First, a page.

The only thing more frustrating than a bad game, is a game that comes so close so being truly amazing and yet just fails to completely pull it off. It’s with these feelings always at the back of my mind that I’ve found it really hard to review Abyss Odyssey, a side scrolling action adventure game by Chilean indie developer ACE.
The story is rather basic, but serves its purpose of setting up the ensuing rouge like action. A chasm has opened up, and spewing forth are the realisations of a sleeping Warlocks dreams and nightmares. Taking control of a suitably battle hardened hero, your mission is to descend through the depths and destroy said Warlock.
That’s as interesting as the story gets and it’s gameplay, rather than a narrative that tries to do the job of bringing you back for more. A deep if rather confusing combat system is full of highs and lows. It’s all about timing, skill and learning your enemies attacks. So close to being perfect, its the sort of control system that would seem more at home in a traditional fighting game rather than this sort of game, problems do crop up a whole lot more frequently than I’d like though. At times there is so much lag between pressing a button and seeing the corresponding action on screen, that it seems unfair if not unplayable. This issue does seem directly tied in to the frame rate, which is rather inconsistent to say the least. After playing for several hours on 360, I was tempted to just buy Abyss on steam, hoping for better performance but after doing a bit of digging around it seems the issue is not limited to the 360.
Rolling In The Deep
Whilst you start your adventure as feisty female Warrior; Katrien- as you progress you’ll be able to unlock a further two characters. A slower but more heavy hitting Ghost Monk and a near naked Spear wielding Goddess. Each character is definitely unique, with their own set of suitably special special moves, but the varied ways to play doesn’t stop there. Defeated enemies drop souls, if you have enough Mana you are able to mark an enemy and take on its move set once you defeat it. So that leaves you with over 30 different combat routines to learn and master if you want to dive that deeply into Abyss Odyssey.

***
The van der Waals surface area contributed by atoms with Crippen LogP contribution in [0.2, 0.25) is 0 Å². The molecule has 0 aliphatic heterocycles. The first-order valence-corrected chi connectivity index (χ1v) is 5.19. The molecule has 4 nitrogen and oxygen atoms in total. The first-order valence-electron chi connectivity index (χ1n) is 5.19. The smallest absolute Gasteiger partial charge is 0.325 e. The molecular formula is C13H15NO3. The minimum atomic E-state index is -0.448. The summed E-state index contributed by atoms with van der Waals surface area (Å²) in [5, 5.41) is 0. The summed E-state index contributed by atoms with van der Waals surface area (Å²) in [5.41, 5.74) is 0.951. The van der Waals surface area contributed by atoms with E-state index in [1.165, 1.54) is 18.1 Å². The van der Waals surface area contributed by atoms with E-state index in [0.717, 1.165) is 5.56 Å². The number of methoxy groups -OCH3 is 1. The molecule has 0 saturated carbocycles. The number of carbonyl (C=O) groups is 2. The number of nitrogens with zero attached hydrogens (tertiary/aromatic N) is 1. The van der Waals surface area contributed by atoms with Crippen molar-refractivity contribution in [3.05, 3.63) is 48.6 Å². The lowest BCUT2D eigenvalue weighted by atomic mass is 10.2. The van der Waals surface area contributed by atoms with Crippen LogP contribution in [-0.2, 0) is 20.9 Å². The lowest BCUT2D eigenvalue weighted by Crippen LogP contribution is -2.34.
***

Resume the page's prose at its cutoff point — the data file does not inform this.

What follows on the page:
There is lots more I could mention about gameplay, but another frustration and equal joy is discovering all these little things for as you play. The game doesn’t provide much in the way of hand holding or explanation, what is explained isn’t done so very clearly but it’s worth delving into Abyss with your eyes open and finding all these things for yourself. The way the respawn mechanic is implemented is very clever, but I’ll let you discover that bit for yourself.
Levels in Abyss are short and sweet, all procedurally generated, and your path through them is also randomised. From icy caverns to lush almost alien looking tropical subterranean gardens, they can be absolutely stunning, and often overshadow some of the excellent character design. The enemies are equally as varied and beautiful. From you standard skeletons, to more fantastical creatures and beasts, the developers have clearly let their imagination run wild, and when everything is running at a harmonious frame rate its really is a beautiful game, beating even Child of Light or the recent Rayman titles in the pretty stakes when it comes to 2D visuals. However as seems a running theme with Abyss, it does fall just short of perfection, the stuttering and sometimes shambling frame rate can be really jarring, it’s such a shame as it really can break the immersion that the artists have clearly laboured over.
In Too Deep
Despite the issues, Abyss Odyssey is still a great game. It’s a testament to what the developers have actually got right that despite the glaring problems it’s still getting a cracking score. I can’t work out if the game feels slightly rushed or ACE have just tried to pack a little too much into what is essentially a very reasonably priced downloadable game. One thing is certain, Abyss is completely unique. It will frustrate as often delight but you will not find a gaming experience quite like it any anywhere else.
Abyss Odyssey is available digitally on Xbox 360, PS3 and Steam.